LDN21 was chosen here not only as commercially available alternative to compound A, but mostly because of its over 7,000-fold higher IC50 value for ALK5 than for ALK2 in kinase assays [23]. This marks LDN21 the currently most specific ALK1/2/3 inhibitor that outperformed dorsomorphin and LDN-193189, when directly compared by kinase and cell reporter assays in vitro [23]. Also compound A was found to be more specific albeit less potent than LDN-193189 in a direct comparison, but only reached a 40-fold higher IC50 value for ALK5 over ALK2 [28]. Low inhibitor doses were necessary to prevent off-target inhibition, but the BMP activity assay in C2C12 cells confirmed a strong activity of the used LDN21 and compound A concentration. That in MSCs, by contrast, the inhibitor effects remained small, is therefore attributed to considerable ALK1/2/3-independent SMAD1/5/9 cross-activation in presence of high amounts of TGF-β, which we showed to occur downstream of ALK4/5 (Fig. 7). Taken together we conclude, that the observed low inhibitor efficacy was not a problem of underdosing, but rather caused by TGF-β-mediated cross-activation of SMAD1/5/9 via ALK4/5.

One important strength of our in vivo results compared to previous studies [12, 24] is the use of microcomputed tomography for assessing the entire original unprocessed explant, and demonstrated not only that all 46 implanted constructs including those with a cartilaginous non-mineralized core were surrounded by a calcified shell. Furthermore, micro-CT allowed the quantitative conclusion of an overall unchanged mineralization degree independently of ALK1/2/3 inhibitor pretreatment. One limit of this study is that we strongly focused our investigations on the lineage commitment during MSC chondrogenesis and can, thus, not conclude on a potential influence of ALK1/2/3 activity on the biomechanical qualities of engineered cartilage beyond those that are determined by the proteoglycan and type II collagen quantities. Of note, we have previously observed that expression of several BMPs was stimulated by mechanical load in MSC-derived engineered cartilage [29], and the importance of ALK1/2/3 induction for the mechanoresponse and mechanoadaptation of tissue properties remains an interesting question.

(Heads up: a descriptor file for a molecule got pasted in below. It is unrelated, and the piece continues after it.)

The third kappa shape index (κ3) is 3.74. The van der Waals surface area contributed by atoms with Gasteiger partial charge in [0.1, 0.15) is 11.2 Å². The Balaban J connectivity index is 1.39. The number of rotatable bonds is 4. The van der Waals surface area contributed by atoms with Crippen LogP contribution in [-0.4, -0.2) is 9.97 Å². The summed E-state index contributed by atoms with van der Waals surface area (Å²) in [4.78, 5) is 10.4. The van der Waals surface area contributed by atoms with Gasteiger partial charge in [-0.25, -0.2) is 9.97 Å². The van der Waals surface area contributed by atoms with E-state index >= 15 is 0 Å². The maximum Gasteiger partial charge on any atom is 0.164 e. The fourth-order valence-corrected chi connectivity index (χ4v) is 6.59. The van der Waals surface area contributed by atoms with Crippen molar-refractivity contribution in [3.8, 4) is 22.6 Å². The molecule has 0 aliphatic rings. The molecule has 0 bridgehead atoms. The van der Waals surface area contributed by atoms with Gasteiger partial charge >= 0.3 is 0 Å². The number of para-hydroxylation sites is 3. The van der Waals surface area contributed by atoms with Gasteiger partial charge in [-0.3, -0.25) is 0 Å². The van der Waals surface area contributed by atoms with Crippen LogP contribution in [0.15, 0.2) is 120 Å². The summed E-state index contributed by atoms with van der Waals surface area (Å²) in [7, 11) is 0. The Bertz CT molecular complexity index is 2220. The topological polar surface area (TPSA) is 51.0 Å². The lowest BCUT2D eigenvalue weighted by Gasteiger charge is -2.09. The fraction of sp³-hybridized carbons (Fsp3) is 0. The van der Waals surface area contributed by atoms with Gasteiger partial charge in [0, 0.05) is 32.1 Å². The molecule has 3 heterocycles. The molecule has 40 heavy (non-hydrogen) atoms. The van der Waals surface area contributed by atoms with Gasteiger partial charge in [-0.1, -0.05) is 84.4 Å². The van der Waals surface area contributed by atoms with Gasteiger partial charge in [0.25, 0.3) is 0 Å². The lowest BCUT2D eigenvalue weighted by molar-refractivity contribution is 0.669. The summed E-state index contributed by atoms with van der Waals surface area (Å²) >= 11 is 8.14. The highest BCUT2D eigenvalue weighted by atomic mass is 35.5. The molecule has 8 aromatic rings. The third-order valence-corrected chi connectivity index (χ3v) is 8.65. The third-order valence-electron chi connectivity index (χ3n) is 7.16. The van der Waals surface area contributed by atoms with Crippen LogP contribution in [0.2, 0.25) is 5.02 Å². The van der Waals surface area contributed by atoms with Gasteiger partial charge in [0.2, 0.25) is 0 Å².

We here showed for the first time that ALK4/5 strongly cross-activates SMAD1/5/9 during MSC chondrogenesis where supraphysiologic TGF-β concentrations are routinely applied. Together with the negligible role of ALK1/2/3 activation for MSC chondrogenesis, this invites to adapt the concept of dual TGF-β activity and test the still simplistic hypothesis of a prochondrogenic ALK4/5-SMAD2/3 activity contrasted by a prohypertrophic ALK4/5-SMAD1/5/9 activity. In support of this hypothesis, we previously observed that sulfation of glycosaminoglycan hydrogels which can instruct cell fate and chondral versus endochondral lineage decision of MSCs in vivo, also appeared to differentially affect SMAD1/5/9 and SMAD2/3 signalling according to reporter assays [5]. Thus, the chondral versus endochondral lineage switch appeared to coincide with a shift in SMAD preference. However, also WNT and hedgehog signalling were affected, indicating an intimate interaction of all prohypertrophic signalling pathways that regulate MSC chondrogenesis. Beyond the importance of SMAD1/5/9 for the hypertrophic development during MSC chondrogenesis, also the occurrence and significance of mixed R-SMAD complexes needs to be addressed. Unfortunately, such experiments are complicated by the current unavailability of specific SMAD inhibitors and the incompatibility of MSC in vitro chondrogenesis with genetic engineering techniques that could facilitate long-term modification of SMAD levels.


We here demonstrated that endochondral MSC misdifferentiation during in vitro chondrogenesis occurs independently of ALK1/2/3 signalling, and ALK1/2/3 activation was shown dispensable for prochondrogenic signalling. Unlike suggested before [12, 24], induction of ALK1/2/3 was no decisive misfunction of the chondro-inducer TGF-β leading to hypertrophy, and ALK1/2/3 inhibition was not capable to program MSCs into stable chondrocytes that self-sustain their phenotype in vivo. We therefore propose to revise the current concept of a prohypertrophic BMP-ALK1/2/3, WNT, hedgehog signalling network during TGF-β-driven in vitro chondrogenesis of MSCs, into a TGF-β-ALK4/5, WNT, hedgehog signalling network which interactively regulates endochondral misdifferentiation of MSCs. Further deciphering of the prohypertrophic TGF-β activity is still needed including the assessment of the exact role of SMAD1/5/9 activation, mixed R-SMAD complexes and of further non-canonical TGF-β pathways that may contribute to hedgehog and WNT activity in vitro but not when TGF-β is coupled to heparin in an in vivo setting. This will help to overcome the high resilience of the prohypertrophic signalling network in MSCs and to translate in vitro engineered MSC-based neocartilage replacement tissue to clinical cartilage regenerative therapy.